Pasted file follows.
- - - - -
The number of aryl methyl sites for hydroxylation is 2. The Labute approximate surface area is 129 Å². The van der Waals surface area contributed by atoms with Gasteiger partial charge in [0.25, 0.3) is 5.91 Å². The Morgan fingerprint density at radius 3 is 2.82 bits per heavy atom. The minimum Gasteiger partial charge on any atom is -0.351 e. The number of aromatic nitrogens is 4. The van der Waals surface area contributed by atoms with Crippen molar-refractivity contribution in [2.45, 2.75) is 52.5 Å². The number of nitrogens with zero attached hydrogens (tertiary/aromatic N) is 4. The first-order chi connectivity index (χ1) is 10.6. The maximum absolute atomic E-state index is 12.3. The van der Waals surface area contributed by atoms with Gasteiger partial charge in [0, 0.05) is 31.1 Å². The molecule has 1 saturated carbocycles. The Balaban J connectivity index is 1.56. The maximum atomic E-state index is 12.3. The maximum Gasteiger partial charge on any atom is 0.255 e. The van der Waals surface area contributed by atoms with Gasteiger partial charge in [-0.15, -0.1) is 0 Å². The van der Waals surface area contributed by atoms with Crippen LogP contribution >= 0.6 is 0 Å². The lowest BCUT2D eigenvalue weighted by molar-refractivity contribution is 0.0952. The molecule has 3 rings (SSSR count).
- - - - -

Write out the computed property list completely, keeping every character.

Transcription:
The number of aryl methyl sites for hydroxylation is 2. The Labute approximate surface area is 129 Å². The van der Waals surface area contributed by atoms with Gasteiger partial charge in [0.25, 0.3) is 5.91 Å². The Morgan fingerprint density at radius 3 is 2.82 bits per heavy atom. The minimum Gasteiger partial charge on any atom is -0.351 e. The number of aromatic nitrogens is 4. The van der Waals surface area contributed by atoms with Crippen molar-refractivity contribution in [2.45, 2.75) is 52.5 Å². The number of nitrogens with zero attached hydrogens (tertiary/aromatic N) is 4. The first-order chi connectivity index (χ1) is 10.6. The maximum absolute atomic E-state index is 12.3. The van der Waals surface area contributed by atoms with Gasteiger partial charge in [0, 0.05) is 31.1 Å². The molecule has 1 saturated carbocycles. The Balaban J connectivity index is 1.56. The maximum atomic E-state index is 12.3. The maximum Gasteiger partial charge on any atom is 0.255 e. The van der Waals surface area contributed by atoms with Gasteiger partial charge in [-0.15, -0.1) is 0 Å². The van der Waals surface area contributed by atoms with Crippen LogP contribution >= 0.6 is 0 Å². The lowest BCUT2D eigenvalue weighted by molar-refractivity contribution is 0.0952. The molecule has 3 rings (SSSR count).